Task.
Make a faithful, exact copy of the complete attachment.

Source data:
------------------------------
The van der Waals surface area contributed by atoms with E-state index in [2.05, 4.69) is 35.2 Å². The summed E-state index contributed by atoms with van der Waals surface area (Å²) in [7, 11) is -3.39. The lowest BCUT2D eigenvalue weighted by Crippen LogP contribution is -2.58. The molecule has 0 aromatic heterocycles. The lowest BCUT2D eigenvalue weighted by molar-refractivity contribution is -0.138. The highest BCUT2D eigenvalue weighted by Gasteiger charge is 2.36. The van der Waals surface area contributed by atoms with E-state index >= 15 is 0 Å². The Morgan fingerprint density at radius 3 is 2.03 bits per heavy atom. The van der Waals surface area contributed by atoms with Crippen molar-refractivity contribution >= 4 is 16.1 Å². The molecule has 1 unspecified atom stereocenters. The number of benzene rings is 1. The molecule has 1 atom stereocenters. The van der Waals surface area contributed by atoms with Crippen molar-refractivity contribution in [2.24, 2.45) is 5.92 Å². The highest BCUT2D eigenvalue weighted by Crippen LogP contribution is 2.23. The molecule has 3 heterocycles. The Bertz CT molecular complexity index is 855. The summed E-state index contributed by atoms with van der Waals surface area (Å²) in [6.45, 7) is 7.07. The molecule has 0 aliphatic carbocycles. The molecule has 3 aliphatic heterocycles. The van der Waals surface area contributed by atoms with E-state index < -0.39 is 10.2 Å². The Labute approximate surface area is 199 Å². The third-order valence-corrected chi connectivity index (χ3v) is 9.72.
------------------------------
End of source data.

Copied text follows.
The van der Waals surface area contributed by atoms with E-state index in [2.05, 4.69) is 35.2 Å². The summed E-state index contributed by atoms with van der Waals surface area (Å²) in [7, 11) is -3.39. The lowest BCUT2D eigenvalue weighted by Crippen LogP contribution is -2.58. The molecule has 0 aromatic heterocycles. The lowest BCUT2D eigenvalue weighted by molar-refractivity contribution is -0.138. The highest BCUT2D eigenvalue weighted by Gasteiger charge is 2.36. The van der Waals surface area contributed by atoms with E-state index >= 15 is 0 Å². The Morgan fingerprint density at radius 3 is 2.03 bits per heavy atom. The van der Waals surface area contributed by atoms with Crippen molar-refractivity contribution >= 4 is 16.1 Å². The molecule has 1 unspecified atom stereocenters. The number of benzene rings is 1. The molecule has 1 atom stereocenters. The van der Waals surface area contributed by atoms with Crippen molar-refractivity contribution in [2.24, 2.45) is 5.92 Å². The highest BCUT2D eigenvalue weighted by Crippen LogP contribution is 2.23. The molecule has 3 heterocycles. The Bertz CT molecular complexity index is 855. The summed E-state index contributed by atoms with van der Waals surface area (Å²) in [6.45, 7) is 7.07. The molecule has 0 aliphatic carbocycles. The molecule has 3 aliphatic heterocycles. The van der Waals surface area contributed by atoms with E-state index < -0.39 is 10.2 Å². The Labute approximate surface area is 199 Å². The third-order valence-corrected chi connectivity index (χ3v) is 9.72.